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Everything posted by tim.tdj

  1. Hi Phi Thank you very much for your reply. Correct me if I am wrong but what you generally seem to be saying is that salt has a tendency to dehydrate you. Am I correct? Is it perhaps the case that there are some circumstances when salt dehydrates you and other circumstances when salt aids hydration?
  2. Hi Phi Thank you very much for your reply. Unfortunately, I can't find the original article I read but I have just found another one which says something similar. It basically states that as a result of osmosis, extra salt in your blood sucks water out of your cells. The other article went on to say that you pee out the water that has been sucked out of your cells. You can see the article I have just found here: https://sciencing.com/drinking-salt-water-dehydrate-you-6454208.html
  3. Hi Everyone There is something which confuses me. I have read that if you add salt to water, it helps with hydration. I have also read that adding salt to water makes you pee more. Wouldn't this cause dehydration? How can both of these statements be true? I would be very grateful to anyone who can remove my confusion about the relationship between salt and hydration. Thank you very much. Kind regards Tim
  4. What if i want to be as close to 100% as i can get that none of my data will be corrupted? Surely If I just backup to one other drive, I am still a bit vulnerable?
  5. Hi Koti Thank you very much. Why do you think that RAIDs are useless in home environments?
  6. Hi Koti Thank you very much indeed for all your help. I have just one more question: If I was to create a RAID 1 array with four hard drives and I was to use the btrfs file system, do you think that this would be pretty bulletproof against data corruption or can you see any potential flaws in this set-up?
  7. Hi Koti Thank you. Do you know if there are any circumstances whereby an error (such as a single bit flip) can develop on a hard drive without the hard drive detecting it? Or do all of the latest hard drives use mechanisms such as checksums to detect errors?
  8. Hi Koti Thank you very much for your reply. I was not actually meaning the other way round. Can RAID 1 systems detect all types of errors that can occur on a disk or are there some types of data error it can't detect and therefore wrongly think it is the correct data?
  9. Hi Koti You seem to be implying that the RAID 1 system can always detect if it is attempting to read data from a bad sector and if this is the case, it will get the data it was attempting to get from the other disk instead. Am I correct?
  10. Hi Koti Thank you very much for your reply. It has just occurred to me that a hard drive in a RAID 1 array can possibly remain "functional" in the array even when it has some bad sectors and that file corruption due to bad sectors can spread when RAID 1 arrays are rebuilding after a hard drive has been replaced. Is this true?
  11. Hi Everyone I have read that RAID 1 arrays work in such a way that when a file is copied to a RAID 1 array, it is copied to all of the hard drives in the array simultaneously. In other words, it is not copied to just one of the hard drives and then copied from this hard drive to the others. I have also read that if a bad sector occurs on one hard drive in the array, the resulting data corruption can spread to the other drives. What I don't understand is how both of the above statements can be true at the same time because how can the corruption spread if data is not being copied between the hard drives in the array? Thank you very much. Kind regards Tim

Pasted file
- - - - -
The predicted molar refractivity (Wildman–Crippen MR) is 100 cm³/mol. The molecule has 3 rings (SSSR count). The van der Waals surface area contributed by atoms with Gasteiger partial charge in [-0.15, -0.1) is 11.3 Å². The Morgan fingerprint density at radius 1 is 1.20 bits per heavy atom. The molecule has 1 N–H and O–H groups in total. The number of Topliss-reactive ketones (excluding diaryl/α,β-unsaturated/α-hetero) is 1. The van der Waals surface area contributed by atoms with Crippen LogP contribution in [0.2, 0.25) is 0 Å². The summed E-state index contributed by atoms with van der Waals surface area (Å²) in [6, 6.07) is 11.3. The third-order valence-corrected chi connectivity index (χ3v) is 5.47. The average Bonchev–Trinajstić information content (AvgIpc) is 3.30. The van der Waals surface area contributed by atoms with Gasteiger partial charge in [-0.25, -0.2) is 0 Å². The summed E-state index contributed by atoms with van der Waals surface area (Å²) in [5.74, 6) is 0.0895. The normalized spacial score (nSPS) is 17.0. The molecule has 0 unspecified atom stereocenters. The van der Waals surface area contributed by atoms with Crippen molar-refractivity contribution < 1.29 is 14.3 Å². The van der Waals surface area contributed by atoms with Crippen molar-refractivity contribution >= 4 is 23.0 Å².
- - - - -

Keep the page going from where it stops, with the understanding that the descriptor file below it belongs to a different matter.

12. Hi Swansont Thank you very much indeed for all your help. I will have a look at the Khan videos.
  13. Hi Swansont If this is not the place where non-experts such as myself can communicate with experts such as you in order to explore ideas such as mine to find out how plausible they are then can you point me to another forum on the Internet which serves this purpose? The fact is that, because of events in my life beyond my control, I do not have any direct access to academic expertise. Such access is the privilege of the few. Without the support of academic expertise, it is very difficult for me to develop my ideas and to verify that they make sense to the scientific community. I find this deeply frustrating because I am insatiably curious about this sort of thing. Just watching scientific documentaries and reading science articles in magazines and on the Internet is not enough for me. Sometimes when I am listening to the scientists speaking on these documentaries or when I am reading what they have said in the articles, I often want to ask them various questions. Sometimes I have sent them very polite emails asking them the questions I wanted to ask them but the vast majority of the time, I have never received a reply. Can you understand my frustration? I would, however, like to point out that I am actually deeply appreciative and grateful for the time that you and your colleges on this forum have all given me with this with your expertise. Thank you very much indeed for this.
  14. Hi Swansont Thank you very much for your reply. I fully realise that what I have proposed is not a sharply defined model and I have no way of obtaining any evidence that it is correct. I am merely exploring a possibility. I expect that many important scientific ideas have emerged as a result of, at first, taking the first few tentative humble baby steps which is what I am doing here with this analogy. The "spinning coin" in my metaphorical analogy is only meant to represent a piece of information or mechanism which gives information to the entangled particles at either end. It is not meant to represent an actual particle which can travel through the wormhole.